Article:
My cousin wants to be in the habit of eating healthily and staying active so that she is a good role model for her future children. She doesn’t want them to struggle with their weight like she has for most of her life.

And me? I want to be in the habit of loving my body no matter how it looks (and treating it accordingly). I want to model emotional and spiritual health for my children. I don’t want them to endure the pain of hating themselves, like I once did. I want them to know down deep in their bones that they were born and created out of Love, just as I was, and because of this, they are special, precious, and “good enough,” even in their imperfection.

I hope that by the time I’m a mother I will have evolved into someone great. I hope that I’ll be struggling less with the fear of rejection, the fear of not being good enough, the fear of being unattractive and unwanted. And I hope I’m a million light years away from doing crazy things like taking diet pills, obsessively counting calories, and threatening my belly flab with my best Dirty Harry voice.

But my hope is that everyone evolves into people who make health and fitness decisions out of Love, not fear. When we work hard for our health because we unconditionally love our bodies, we inspire others to do the same.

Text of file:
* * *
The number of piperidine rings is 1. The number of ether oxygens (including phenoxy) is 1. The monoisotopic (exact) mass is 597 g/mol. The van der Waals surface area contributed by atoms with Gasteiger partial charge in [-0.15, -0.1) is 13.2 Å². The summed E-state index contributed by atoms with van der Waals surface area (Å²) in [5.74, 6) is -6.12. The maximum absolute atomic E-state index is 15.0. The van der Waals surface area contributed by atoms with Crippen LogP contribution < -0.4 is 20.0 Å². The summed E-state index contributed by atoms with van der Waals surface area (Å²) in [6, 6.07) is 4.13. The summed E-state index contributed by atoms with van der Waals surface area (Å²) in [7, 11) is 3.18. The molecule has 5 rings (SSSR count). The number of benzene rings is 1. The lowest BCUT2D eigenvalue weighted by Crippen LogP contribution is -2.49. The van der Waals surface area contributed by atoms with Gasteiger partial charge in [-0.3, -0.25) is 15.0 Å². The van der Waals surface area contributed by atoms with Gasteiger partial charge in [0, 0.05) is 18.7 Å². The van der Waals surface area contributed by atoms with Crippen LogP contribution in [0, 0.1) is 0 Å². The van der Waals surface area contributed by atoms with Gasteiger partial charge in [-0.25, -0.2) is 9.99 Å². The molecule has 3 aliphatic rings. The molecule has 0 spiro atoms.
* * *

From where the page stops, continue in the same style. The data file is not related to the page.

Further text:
Make no mistake: fighting for your mental and physical health will take courage. It will take strength. It will take time. But you know what? We can do it. And more importantly, we’re meant to do it. We are designed to flow naturally in the direction of a Brave Life, just as a river flows into the sea.

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10 Responses to Weight Loss: It’s About Balls, Not Bikinis

  1. Pingback: A Brave Life, Version 2.0: A Change Is Coming! | a brave life

  2. KMD says:

    You did track too? Sweet!

    On a personal note, I view exercise & being healthy as a means of making myself feel better. My English teacher in my junior year of high school was a fitness competitor/bodybuilder and she was somewhat of a role model for me as I began to get more into weight training. I was never fat or anything, but I just wanted to get into better shape. It became a huge part of my later adolescence, and in some respects it still is (altohugh I think I’ve eased off on it somewhat). I like your perspective on how people should exercise to improve their own well-being rather than to fit or fulfill an unhealthy image or improve their physical appearance/attractiveness-though the latter can be an added benefit. ;) Kudos to you and your healthy balls!

    • Kimberly Eclipse says:

      I didn’t know you did track! I did cross country, winter track and spring track all 4 years of high school. I also threw shot put and discus. But I think I was the slowest and weakest person on the team, lol.